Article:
I was faced with the problem of recording an acoustic guitar and getting some stereo width, without a matched (or even remotely similar-sounding) pair of mics to capture a natural stereo sound. I had the idea to use two mismatched mics and pan the "main" microphone just off-center, pan the "extra" microphone way off to the opposite side, and bring the "extra" mic's level up from nothing until the left/right channels have roughly equal loudness.

This idea could be extended to double-tracked instruments, pairs of similar sounds (like hi-hat and shaker), lead vocal and harmony, etc- having the "main" recording just off-center, and the "extra" one way off to the opposite side at a lower level, so that the left and right channels still have roughly equal loudness.

Is this a common practice? Are there any unusual or confusing psychoacoustic effects to be wary of with this technique?

1 Answer 1


It's common enough to use disparate mics on an acoustic. Personally I'd use a U87 on cardioid near the sound hole pointing approximately at it [tweak position to avoid boominess] and a flat, broad spectrum omni such as the DPA 4006 up at the nut, slightly further out than the 87, to grab string noise & more of the top end, and some room around it.

This kind of forms a stereo pair, but not one you could really pan hard R/L.
Instead, pan the 87 to where you want the instrument to appear to be located in the stereo field & pan the 4006 more towards or even slightly beyond centre until you can hear it broaden the sound. The omni will sound more ambient anyway, and this will add depth & broadening of 'location' to the first mic.

I suppose you could consider that this forms a 'Haas pair' (a term I just made up;) People often confuse what Haas or precedence effect is - it is the ability to distinguish the location in space of a primary sound despite interference from early reflections, rather than because of them. The early reflections serve to establish the ambient space the primary sound is in. Here we have a 'natural primary plus ambient' pair, so moving the ambient mic towards centre will push the primary towards that space.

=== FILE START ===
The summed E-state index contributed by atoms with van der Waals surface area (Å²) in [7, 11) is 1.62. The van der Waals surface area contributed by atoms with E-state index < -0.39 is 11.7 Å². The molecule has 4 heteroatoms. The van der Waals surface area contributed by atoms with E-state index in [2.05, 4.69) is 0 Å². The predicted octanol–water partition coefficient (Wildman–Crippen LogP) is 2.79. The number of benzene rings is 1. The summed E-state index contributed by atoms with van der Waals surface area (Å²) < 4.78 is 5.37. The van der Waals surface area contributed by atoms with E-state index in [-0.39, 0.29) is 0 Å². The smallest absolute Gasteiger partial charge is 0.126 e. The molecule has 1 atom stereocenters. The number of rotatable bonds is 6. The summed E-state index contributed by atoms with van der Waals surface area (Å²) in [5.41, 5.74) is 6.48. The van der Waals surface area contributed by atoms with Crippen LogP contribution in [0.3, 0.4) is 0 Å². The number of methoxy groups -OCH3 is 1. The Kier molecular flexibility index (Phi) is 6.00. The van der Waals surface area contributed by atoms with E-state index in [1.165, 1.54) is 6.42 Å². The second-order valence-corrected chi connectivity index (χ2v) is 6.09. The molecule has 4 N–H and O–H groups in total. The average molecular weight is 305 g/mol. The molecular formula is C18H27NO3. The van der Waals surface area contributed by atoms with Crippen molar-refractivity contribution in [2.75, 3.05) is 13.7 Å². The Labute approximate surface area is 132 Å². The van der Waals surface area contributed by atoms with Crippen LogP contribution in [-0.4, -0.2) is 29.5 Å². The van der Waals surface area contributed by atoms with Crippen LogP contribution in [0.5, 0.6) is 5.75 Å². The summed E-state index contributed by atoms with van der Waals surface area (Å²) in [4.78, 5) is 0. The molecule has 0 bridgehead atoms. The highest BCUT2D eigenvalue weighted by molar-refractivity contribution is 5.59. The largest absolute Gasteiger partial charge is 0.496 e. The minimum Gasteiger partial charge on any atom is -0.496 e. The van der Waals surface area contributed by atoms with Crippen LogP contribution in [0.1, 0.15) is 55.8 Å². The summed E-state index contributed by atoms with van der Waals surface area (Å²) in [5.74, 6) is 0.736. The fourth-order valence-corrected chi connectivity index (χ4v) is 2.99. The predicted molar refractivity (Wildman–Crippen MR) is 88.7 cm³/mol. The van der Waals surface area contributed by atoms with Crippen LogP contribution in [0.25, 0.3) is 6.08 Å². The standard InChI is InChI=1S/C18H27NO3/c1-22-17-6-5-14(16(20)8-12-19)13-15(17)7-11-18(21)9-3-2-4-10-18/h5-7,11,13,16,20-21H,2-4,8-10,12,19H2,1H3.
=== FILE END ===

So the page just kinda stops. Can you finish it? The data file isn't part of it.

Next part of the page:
If you then want to add reverb to the pair, consider adding more to the already ambient mic than the close mic. Use a true stereo verb so it doesn't wash out the staging we just created.

You could try something similar with a true double-track, using the second as an 'ambient' for the first, rather than the all-too-common 'one left, one right', but have a listen to what they did in this track…

I like to point people at this recording - all electrics, no acoustic, but the electrics have been miked in a similar manner to the above; close & ambient, one hard-panned, the other towards the centre. There's also a not identical second part treated equally but panned to the opposite side. This, combined with how they've pushed the drums & bass back in the centre, gives the perfect U-shape to the sound stage. There's an occasional lead/riff guitar that breaks this shape. The vocal sits right out front & the BVs between the kit & the LVox.

Don't laugh, I'm not trying to rick roll you - you'll hate the song, but this is one of the best 'staged' recordings with a very simple structure, so you can easily hear it.
Here it is, in all its cheesy glory…

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